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City in process to auction slavery museum land for still-unpaid tax bill
A sculpture at the former slavery museum site is surrounded by weeds.
FILE/THE FREE LANCE-STAR
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Date published: 12/7/2012
Fredericksburg's officials are moving forward with efforts to sell the U.S. National Slavery Museum's land at Central Park because the museum still has not paid its property taxes to the city.
But the museum's largest creditor wants a judge to first remove restrictions put on the property when it was donated to the museum a decade ago.
The case will get its first hearing in Fredericksburg Circuit Court next Monday.
The museum was founded in Fredericksburg by former Gov. Doug Wilder, but construction never began. It filed for bankruptcy last year to stop the city from selling its 38 acres in Celebrate Virginia for taxes that have gone unpaid since 2008, when the museum essentially ceased operations. At the time of filing for bankruptcy, the museum had about $7 million in debts, and the land was valued at about $7.6 million.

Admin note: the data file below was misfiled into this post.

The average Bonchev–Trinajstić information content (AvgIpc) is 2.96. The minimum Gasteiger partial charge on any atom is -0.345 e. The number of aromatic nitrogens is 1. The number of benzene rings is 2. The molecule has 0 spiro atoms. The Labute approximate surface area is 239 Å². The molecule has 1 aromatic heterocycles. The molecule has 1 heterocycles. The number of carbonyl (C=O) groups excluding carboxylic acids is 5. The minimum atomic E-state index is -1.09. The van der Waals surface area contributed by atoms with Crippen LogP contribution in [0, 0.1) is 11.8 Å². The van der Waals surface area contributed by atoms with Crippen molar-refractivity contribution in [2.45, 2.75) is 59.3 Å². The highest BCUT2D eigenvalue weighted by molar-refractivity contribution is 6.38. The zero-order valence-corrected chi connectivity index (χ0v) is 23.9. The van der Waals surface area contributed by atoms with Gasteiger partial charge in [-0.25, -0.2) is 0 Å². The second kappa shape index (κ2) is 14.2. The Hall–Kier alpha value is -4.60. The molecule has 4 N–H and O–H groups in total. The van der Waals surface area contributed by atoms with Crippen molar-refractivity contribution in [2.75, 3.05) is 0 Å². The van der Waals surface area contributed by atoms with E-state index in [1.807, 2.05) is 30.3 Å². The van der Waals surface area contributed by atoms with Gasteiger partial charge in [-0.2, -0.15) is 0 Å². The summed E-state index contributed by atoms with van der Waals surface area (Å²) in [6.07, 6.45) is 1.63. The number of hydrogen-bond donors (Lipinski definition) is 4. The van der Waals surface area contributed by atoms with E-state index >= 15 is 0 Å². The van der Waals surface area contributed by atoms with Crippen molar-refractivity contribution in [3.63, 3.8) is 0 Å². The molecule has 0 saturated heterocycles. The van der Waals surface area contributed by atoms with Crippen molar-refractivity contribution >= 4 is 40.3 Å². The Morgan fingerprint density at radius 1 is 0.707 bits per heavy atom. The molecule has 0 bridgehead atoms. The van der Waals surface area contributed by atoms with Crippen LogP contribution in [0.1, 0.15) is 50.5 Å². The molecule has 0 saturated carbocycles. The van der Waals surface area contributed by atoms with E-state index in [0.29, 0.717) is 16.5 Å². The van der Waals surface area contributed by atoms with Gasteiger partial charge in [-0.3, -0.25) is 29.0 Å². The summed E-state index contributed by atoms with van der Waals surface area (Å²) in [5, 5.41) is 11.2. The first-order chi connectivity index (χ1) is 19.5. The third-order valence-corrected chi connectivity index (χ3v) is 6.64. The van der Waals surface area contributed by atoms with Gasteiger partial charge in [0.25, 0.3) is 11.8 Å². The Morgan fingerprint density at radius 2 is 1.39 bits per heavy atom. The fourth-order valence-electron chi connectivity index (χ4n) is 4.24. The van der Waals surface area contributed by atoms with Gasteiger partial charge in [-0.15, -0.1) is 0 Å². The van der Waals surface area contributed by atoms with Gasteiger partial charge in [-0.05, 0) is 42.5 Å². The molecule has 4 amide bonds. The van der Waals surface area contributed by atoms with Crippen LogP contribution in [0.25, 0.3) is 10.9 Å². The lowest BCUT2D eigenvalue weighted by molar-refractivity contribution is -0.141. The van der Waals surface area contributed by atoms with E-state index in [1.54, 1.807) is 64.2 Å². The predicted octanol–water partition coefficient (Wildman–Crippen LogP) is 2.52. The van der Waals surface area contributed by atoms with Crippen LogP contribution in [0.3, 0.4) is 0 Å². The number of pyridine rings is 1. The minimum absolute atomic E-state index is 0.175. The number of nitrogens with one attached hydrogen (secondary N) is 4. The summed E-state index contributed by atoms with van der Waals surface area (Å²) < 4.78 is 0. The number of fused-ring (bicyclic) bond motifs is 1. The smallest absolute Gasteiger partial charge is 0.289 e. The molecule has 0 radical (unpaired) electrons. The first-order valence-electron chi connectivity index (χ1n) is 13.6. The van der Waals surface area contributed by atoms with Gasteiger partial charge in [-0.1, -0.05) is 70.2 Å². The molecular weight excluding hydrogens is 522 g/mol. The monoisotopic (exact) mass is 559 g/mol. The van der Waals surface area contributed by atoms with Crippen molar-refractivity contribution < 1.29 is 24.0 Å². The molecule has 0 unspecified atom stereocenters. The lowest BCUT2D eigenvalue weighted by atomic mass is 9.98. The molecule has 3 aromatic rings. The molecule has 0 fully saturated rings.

The bankruptcy judge dismissed the case in mid-August, as the museum's lawyer said the museum had reorganized and regained its ability to solicit donations, and promised an anonymous donor was prepared to pay off the city's tax bill "within days."
But no such payment has ever happened, said city treasurer Jim Haney. Haney has said the museum could pay off the tax bill--which was $320,692 as of mid-September--anytime before a gavel falls on an auction.
The city filed documents in Fredericksburg Circuit Court in September to restart proceedings to sell the land.
So far, no response has been filed by Wilder, the museum or any attorney representing either one.
Pei Partnership Architects --which is owed about $5 million by the museum--has filed documents asking the judge to remove restrictive use covenants attached to the land.
When the Silver Cos. donated the land to the museum in 2002, the agreement was that the land could not be used for any purpose other than an African-American history museum or an educational or charitable purpose.
The deed of the gift, filed in court that year, refers to that restrictive use covenant, but the covenant document itself was not filed until 2009.
During the bankruptcy case, the museum's attorney, Sandra Robinson, had argued that the use covenants are invalid because of that delay in formally filing them. The museum argued that those covenants were not properly recorded, and that they can't be enforced.